Businessman Vivek Ramaswamy seems to have made an impression among Republican voters at a debate last week, with a Morning Consult poll showing that his support grew one percent following the event.
Yet Ramaswamy's opponents aren't just on the debate stage, as the left-leaning New Republic noted he is also facing a lawsuit. In a stunning move, Ramaswamy asked the judge to exempt him from testifying.
New Republic contributor Tori Otten explained in a piece published this past Thursday that the lawsuit concerns Roivant Sciences and Sumitovant Biopharma, two companies that the candidate has connections to.
Ramaswamy founded Roivant Sciences in 2014. What's more, he was a member of both its board of directors as well as that of Sumitovant Biopharma until earlier this year.
While Sumitovant Biopharma agreed to pay $27 per share for all outstanding Myovant stock, the investment management firm Alpine Partners filed an appraisal rights lawsuit to verify that it had been justly compensated for its shares.
Attorney's working for Alpine Partners issued a subpoena to Ramaswamy for June 30 but offered a 30-day grace period to provide his deposition.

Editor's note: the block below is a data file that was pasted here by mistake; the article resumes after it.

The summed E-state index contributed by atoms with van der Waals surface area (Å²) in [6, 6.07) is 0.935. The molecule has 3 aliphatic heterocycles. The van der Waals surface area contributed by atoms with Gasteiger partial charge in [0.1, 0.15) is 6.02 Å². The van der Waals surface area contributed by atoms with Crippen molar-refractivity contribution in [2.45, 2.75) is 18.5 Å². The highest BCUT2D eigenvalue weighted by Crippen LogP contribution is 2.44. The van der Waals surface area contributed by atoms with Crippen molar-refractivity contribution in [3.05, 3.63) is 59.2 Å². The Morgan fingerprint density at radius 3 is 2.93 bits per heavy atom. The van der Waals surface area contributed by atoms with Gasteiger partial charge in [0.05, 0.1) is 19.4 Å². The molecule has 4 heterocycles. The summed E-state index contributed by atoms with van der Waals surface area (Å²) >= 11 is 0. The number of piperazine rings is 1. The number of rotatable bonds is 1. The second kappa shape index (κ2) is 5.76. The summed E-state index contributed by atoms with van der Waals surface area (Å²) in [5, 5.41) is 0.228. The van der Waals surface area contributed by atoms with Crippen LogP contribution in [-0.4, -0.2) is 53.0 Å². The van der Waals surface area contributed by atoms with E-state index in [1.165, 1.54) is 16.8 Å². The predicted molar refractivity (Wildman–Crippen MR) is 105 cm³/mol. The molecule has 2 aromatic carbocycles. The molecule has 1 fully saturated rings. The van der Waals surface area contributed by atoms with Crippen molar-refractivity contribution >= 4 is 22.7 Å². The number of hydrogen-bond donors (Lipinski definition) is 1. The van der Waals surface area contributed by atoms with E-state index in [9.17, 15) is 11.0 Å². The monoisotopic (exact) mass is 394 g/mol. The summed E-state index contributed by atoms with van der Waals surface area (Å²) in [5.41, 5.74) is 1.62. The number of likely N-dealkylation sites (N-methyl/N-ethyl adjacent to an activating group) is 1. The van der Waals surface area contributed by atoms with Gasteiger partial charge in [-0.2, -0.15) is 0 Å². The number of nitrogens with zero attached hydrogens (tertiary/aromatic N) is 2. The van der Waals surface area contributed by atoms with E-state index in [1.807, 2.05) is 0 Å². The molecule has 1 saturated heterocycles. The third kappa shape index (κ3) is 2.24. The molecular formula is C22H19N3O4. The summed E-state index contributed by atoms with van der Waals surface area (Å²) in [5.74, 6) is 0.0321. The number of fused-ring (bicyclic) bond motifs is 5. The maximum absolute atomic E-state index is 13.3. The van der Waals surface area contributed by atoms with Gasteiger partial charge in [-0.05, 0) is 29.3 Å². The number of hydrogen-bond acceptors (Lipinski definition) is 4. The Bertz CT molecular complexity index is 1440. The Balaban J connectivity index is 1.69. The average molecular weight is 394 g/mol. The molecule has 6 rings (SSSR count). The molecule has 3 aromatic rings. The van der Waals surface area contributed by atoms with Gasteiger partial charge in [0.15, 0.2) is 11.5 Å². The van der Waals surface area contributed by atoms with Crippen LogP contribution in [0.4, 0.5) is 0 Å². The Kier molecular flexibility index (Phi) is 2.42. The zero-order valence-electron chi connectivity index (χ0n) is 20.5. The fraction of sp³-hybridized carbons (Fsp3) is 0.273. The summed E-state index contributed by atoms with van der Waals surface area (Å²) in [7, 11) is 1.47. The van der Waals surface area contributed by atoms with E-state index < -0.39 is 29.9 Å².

However, Ramaswamy replied in a court filing on July 27 that the rigors associated with running for president would prevent him from complying with the subpoena.
Vivek Ramaswamy using the presidential campaign to try to wriggle out of a subpoena in a proceeding in Bermuda court involving one of his many pharmaceutical concerns. His motion is still pending. pic.twitter.com/7086NiM9Bb
— southpaw (@nycsouthpaw) August 24, 2023
"As a candidate for President of the United States, I must frequently travel across the United States to campaign, make speeches, give media interviews, and meet with voters," Ramaswamy wrote.
"Consequently, I am often away from home, and when I am home it is often not until late in the evening after a full campaign day," the Republican presidential hopeful continued.
What's more, Ramaswamy went on to declare that he lacks "any material knowledge of the transaction that is the basis of the underlying Appraisal Proceeding."
This led Otten to allege that "Ramaswamy clearly thinks that he is above the law now that he is running for president."